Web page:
The EF-2 tornado
that eschewed the Staten Island Ferry in favor of a nine-mile roof-tearing tour of Staten Island and Brooklyn last week was a myth buster. It offered a stark reminder that tornadoes can and do occur in urban areas, which is in contrast to popular belief that holds that city buildings dissipate tornadoes as they approach. In addition, the tornado hit New York City early in the morning, which is a rarity in general and particularly so in the Northeast.
Jason Samenow's ForecastToday:
Mostly sunny and hot. Highs 88-92.Tonight:
Mostly clear. Lows 63-68 (suburbs-city).Monday:
Partly sunny and hot. Highs 89-93.
Miraculously no one was killed by the NYC tornado, but residents of New York and other metropolitan areas should understand the implications of the event. It demonstrates that urban tornadoes can cause more damage than tornadoes in rural areas simply because there is more stuff to damage, thus making urban tornadoes more expensive and potentially life threatening. In addition, cities contain unique warning challenges because of the lack of warning siren coverage and urban residents' reliance on multiple communications technologies, such as Internet news sources and Blackberries instead of local television newscasts.
I highly doubt that many Brooklyn residents were listening to NOAA Weather Radio at 6:30 in the morning on Wednesday, for example.
Along with Robert Henson, who graciously filled in for me with his insightful columns during the past two weeks, I presented a study on urban tornadoes at a 2002 American Meteorological Society Broadcast Meteorology Conference.
The study was inspired by a well-known D.C. area event: the deadly College Park tornado on September 24, 2001. That F3 tornado briefly touched down in an earlier incarnation near the Pentagon, before passing in funnel form over the White House and touching down again to the northeast of the Capitol where it unfortunately pummeled the University of Maryland campus, killing two young women.
The College Park tornado occurred during the evening rush hour when it was difficult to warn many office workers of the danger, and like the New York event, it hit an area that doesn't think of itself as a tornado-prone region.
America's tornado history contains numerous examples of tornadoes hitting urban areas, although the nightmare scenario of a monster EF-4 or 5 slamming into a city center has thankfully not occurred in modern times. Cities such as Oklahoma City, Miami, Fort Worth, Nashville and Salt Lake City have experienced significant tornadoes within city limits recently. Yet many people still believe the myth that tall buildings protect them from the dangerous whirlwinds.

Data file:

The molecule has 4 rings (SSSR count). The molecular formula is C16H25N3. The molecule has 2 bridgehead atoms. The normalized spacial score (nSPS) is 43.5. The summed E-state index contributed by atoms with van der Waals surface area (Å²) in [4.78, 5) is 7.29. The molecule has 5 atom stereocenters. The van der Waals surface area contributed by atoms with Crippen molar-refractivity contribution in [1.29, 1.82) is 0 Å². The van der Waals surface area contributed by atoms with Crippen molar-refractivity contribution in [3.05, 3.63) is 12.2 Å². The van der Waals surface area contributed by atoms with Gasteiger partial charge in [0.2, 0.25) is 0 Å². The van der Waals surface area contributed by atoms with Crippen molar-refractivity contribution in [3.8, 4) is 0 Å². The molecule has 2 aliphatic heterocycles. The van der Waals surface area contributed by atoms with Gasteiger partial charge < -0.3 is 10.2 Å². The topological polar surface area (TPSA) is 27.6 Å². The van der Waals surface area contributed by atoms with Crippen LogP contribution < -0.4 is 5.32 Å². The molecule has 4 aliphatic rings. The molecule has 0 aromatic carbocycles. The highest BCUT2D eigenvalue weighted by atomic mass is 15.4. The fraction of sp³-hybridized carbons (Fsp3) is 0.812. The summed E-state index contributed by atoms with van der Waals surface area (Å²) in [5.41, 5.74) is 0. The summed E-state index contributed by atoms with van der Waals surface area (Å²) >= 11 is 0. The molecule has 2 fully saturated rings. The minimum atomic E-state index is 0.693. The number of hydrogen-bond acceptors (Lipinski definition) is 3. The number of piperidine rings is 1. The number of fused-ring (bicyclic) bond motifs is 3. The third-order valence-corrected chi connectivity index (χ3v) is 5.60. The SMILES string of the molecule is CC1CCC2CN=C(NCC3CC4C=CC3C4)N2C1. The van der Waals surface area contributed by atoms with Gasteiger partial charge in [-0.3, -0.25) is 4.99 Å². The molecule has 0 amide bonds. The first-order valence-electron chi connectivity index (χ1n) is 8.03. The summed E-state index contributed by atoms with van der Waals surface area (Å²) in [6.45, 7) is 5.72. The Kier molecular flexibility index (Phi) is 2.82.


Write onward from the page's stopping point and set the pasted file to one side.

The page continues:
Why this myth persists is a perplexing question. I suspect it's due in part to wishful thinking (The odds must be tiny, right?) as well as a belief in the superiority of human structures over Mother Nature, which has never been a durable worldview. I learned that lesson while building ill-fated sand castles at the beach when I was four-years-old.
Some cities not on the recent hit list present inviting targets for tornadoes, such as Chicago, St. Louis and Kansas City. As previously mentioned in Undercast, disaster almost struck Chicago on Friday, September 22, 2006 when three supercell thunderstorms approached the city from the Southwest during evening rush hour, causing frantic emergency managers to sound long dormant tornado warning sirens. In the end no significant tornadoes touched down, which dumbfounded forecasters who had been staring at multiple frightening hook echoes on their radar screens.
Experts have postulated that a slight deficiency in low-level moisture may have been all that saved the region from tornadoes that day. Tornadoes have hit within Chicago's city limits before, most notably in 1967, when an F4 tornado hit the south side of the city, killing 33 and injuring 500.
The task for emergency managers, media, and the meteorological community is to prepare urban residents for the possibility of tornadoes. While they are unlikely, they can and do occur in cities just as they do in rural areas, and when they hit there will not be much time to react. In New York, for example, the tornado actually preceded the Weather Service's tornado warning by six minutes.